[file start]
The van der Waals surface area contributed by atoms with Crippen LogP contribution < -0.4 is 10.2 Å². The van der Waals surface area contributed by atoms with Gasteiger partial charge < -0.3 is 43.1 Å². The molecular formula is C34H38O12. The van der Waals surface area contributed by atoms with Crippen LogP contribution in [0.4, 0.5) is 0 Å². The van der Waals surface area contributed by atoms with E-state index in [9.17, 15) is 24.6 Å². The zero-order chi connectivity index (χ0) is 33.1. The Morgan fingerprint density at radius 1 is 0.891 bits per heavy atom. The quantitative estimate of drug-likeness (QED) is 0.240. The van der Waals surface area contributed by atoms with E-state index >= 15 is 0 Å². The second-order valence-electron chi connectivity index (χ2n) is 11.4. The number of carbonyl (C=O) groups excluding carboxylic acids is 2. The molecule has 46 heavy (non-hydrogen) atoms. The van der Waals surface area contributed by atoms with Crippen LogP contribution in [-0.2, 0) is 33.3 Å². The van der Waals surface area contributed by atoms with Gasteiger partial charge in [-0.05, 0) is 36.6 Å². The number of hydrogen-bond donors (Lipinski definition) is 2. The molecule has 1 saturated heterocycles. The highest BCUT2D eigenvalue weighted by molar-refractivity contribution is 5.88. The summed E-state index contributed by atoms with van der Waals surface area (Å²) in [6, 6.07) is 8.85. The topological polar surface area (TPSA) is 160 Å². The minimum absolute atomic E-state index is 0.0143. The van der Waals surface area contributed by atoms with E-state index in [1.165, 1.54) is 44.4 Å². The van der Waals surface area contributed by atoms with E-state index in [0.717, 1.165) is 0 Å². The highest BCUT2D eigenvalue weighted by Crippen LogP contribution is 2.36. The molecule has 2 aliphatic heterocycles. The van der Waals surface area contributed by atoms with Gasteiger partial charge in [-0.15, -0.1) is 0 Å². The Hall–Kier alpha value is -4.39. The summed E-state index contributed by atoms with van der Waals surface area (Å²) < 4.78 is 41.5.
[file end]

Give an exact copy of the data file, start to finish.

The van der Waals surface area contributed by atoms with Crippen LogP contribution < -0.4 is 10.2 Å². The van der Waals surface area contributed by atoms with Gasteiger partial charge < -0.3 is 43.1 Å². The molecular formula is C34H38O12. The van der Waals surface area contributed by atoms with Crippen LogP contribution in [0.4, 0.5) is 0 Å². The van der Waals surface area contributed by atoms with E-state index in [9.17, 15) is 24.6 Å². The zero-order chi connectivity index (χ0) is 33.1. The Morgan fingerprint density at radius 1 is 0.891 bits per heavy atom. The quantitative estimate of drug-likeness (QED) is 0.240. The van der Waals surface area contributed by atoms with E-state index >= 15 is 0 Å². The second-order valence-electron chi connectivity index (χ2n) is 11.4. The number of carbonyl (C=O) groups excluding carboxylic acids is 2. The molecule has 46 heavy (non-hydrogen) atoms. The van der Waals surface area contributed by atoms with Crippen LogP contribution in [-0.2, 0) is 33.3 Å². The van der Waals surface area contributed by atoms with Gasteiger partial charge in [-0.05, 0) is 36.6 Å². The number of hydrogen-bond donors (Lipinski definition) is 2. The molecule has 1 saturated heterocycles. The highest BCUT2D eigenvalue weighted by molar-refractivity contribution is 5.88. The summed E-state index contributed by atoms with van der Waals surface area (Å²) in [6, 6.07) is 8.85. The topological polar surface area (TPSA) is 160 Å². The minimum absolute atomic E-state index is 0.0143. The van der Waals surface area contributed by atoms with E-state index in [1.165, 1.54) is 44.4 Å². The van der Waals surface area contributed by atoms with E-state index in [0.717, 1.165) is 0 Å². The highest BCUT2D eigenvalue weighted by Crippen LogP contribution is 2.36. The molecule has 2 aliphatic heterocycles. The van der Waals surface area contributed by atoms with Gasteiger partial charge in [-0.15, -0.1) is 0 Å². The Hall–Kier alpha value is -4.39. The summed E-state index contributed by atoms with van der Waals surface area (Å²) < 4.78 is 41.5.